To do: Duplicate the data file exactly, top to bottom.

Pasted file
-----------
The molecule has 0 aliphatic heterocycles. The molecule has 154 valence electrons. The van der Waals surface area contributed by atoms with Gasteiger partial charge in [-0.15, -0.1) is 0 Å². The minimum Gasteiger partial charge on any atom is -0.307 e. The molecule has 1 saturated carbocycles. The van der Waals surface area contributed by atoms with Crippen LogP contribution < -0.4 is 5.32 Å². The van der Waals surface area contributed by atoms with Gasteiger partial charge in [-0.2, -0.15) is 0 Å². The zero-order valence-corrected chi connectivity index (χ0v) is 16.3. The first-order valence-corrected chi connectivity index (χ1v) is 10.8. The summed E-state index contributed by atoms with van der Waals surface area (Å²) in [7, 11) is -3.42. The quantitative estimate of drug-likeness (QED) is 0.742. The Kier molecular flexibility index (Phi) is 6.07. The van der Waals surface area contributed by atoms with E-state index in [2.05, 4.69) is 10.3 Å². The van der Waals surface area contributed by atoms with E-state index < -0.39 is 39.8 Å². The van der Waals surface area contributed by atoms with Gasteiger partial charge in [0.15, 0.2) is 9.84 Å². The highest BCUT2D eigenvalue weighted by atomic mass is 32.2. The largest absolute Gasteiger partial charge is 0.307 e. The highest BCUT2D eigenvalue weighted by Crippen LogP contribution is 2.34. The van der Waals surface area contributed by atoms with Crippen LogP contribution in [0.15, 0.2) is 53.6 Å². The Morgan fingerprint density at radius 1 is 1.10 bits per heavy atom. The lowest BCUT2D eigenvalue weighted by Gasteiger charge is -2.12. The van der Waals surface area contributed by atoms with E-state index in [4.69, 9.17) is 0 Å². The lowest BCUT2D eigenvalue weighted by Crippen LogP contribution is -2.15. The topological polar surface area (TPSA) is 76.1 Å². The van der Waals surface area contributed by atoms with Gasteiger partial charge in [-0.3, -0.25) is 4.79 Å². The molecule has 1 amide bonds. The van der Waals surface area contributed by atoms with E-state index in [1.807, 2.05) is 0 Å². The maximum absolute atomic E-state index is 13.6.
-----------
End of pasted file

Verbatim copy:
The molecule has 0 aliphatic heterocycles. The molecule has 154 valence electrons. The van der Waals surface area contributed by atoms with Gasteiger partial charge in [-0.15, -0.1) is 0 Å². The minimum Gasteiger partial charge on any atom is -0.307 e. The molecule has 1 saturated carbocycles. The van der Waals surface area contributed by atoms with Crippen LogP contribution < -0.4 is 5.32 Å². The van der Waals surface area contributed by atoms with Gasteiger partial charge in [-0.2, -0.15) is 0 Å². The zero-order valence-corrected chi connectivity index (χ0v) is 16.3. The first-order valence-corrected chi connectivity index (χ1v) is 10.8. The summed E-state index contributed by atoms with van der Waals surface area (Å²) in [7, 11) is -3.42. The quantitative estimate of drug-likeness (QED) is 0.742. The Kier molecular flexibility index (Phi) is 6.07. The van der Waals surface area contributed by atoms with E-state index in [2.05, 4.69) is 10.3 Å². The van der Waals surface area contributed by atoms with E-state index < -0.39 is 39.8 Å². The van der Waals surface area contributed by atoms with Gasteiger partial charge in [0.15, 0.2) is 9.84 Å². The highest BCUT2D eigenvalue weighted by atomic mass is 32.2. The largest absolute Gasteiger partial charge is 0.307 e. The highest BCUT2D eigenvalue weighted by Crippen LogP contribution is 2.34. The van der Waals surface area contributed by atoms with Crippen LogP contribution in [0.15, 0.2) is 53.6 Å². The Morgan fingerprint density at radius 1 is 1.10 bits per heavy atom. The lowest BCUT2D eigenvalue weighted by Gasteiger charge is -2.12. The van der Waals surface area contributed by atoms with E-state index in [4.69, 9.17) is 0 Å². The lowest BCUT2D eigenvalue weighted by Crippen LogP contribution is -2.15. The topological polar surface area (TPSA) is 76.1 Å². The van der Waals surface area contributed by atoms with Gasteiger partial charge in [-0.3, -0.25) is 4.79 Å². The molecule has 1 amide bonds. The van der Waals surface area contributed by atoms with E-state index in [1.807, 2.05) is 0 Å². The maximum absolute atomic E-state index is 13.6.